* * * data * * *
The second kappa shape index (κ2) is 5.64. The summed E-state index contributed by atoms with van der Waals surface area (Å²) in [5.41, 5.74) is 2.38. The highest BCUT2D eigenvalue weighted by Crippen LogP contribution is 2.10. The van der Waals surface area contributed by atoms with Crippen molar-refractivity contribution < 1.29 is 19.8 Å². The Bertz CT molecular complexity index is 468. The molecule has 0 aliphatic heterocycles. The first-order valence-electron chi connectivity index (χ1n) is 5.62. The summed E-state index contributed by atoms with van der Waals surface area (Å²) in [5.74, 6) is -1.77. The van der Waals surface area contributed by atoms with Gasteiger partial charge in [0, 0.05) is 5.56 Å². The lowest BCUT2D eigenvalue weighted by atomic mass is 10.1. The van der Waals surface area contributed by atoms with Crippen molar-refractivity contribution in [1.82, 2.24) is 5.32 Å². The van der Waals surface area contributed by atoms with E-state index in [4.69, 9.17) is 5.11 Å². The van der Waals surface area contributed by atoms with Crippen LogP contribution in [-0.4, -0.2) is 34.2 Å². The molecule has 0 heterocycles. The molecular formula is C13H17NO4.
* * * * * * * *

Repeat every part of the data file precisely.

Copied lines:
The second kappa shape index (κ2) is 5.64. The summed E-state index contributed by atoms with van der Waals surface area (Å²) in [5.41, 5.74) is 2.38. The highest BCUT2D eigenvalue weighted by Crippen LogP contribution is 2.10. The van der Waals surface area contributed by atoms with Crippen molar-refractivity contribution < 1.29 is 19.8 Å². The Bertz CT molecular complexity index is 468. The molecule has 0 aliphatic heterocycles. The first-order valence-electron chi connectivity index (χ1n) is 5.62. The summed E-state index contributed by atoms with van der Waals surface area (Å²) in [5.74, 6) is -1.77. The van der Waals surface area contributed by atoms with Gasteiger partial charge in [0, 0.05) is 5.56 Å². The lowest BCUT2D eigenvalue weighted by atomic mass is 10.1. The van der Waals surface area contributed by atoms with Crippen molar-refractivity contribution in [1.82, 2.24) is 5.32 Å². The van der Waals surface area contributed by atoms with E-state index in [4.69, 9.17) is 5.11 Å². The van der Waals surface area contributed by atoms with Crippen LogP contribution in [-0.4, -0.2) is 34.2 Å². The molecule has 0 heterocycles. The molecular formula is C13H17NO4.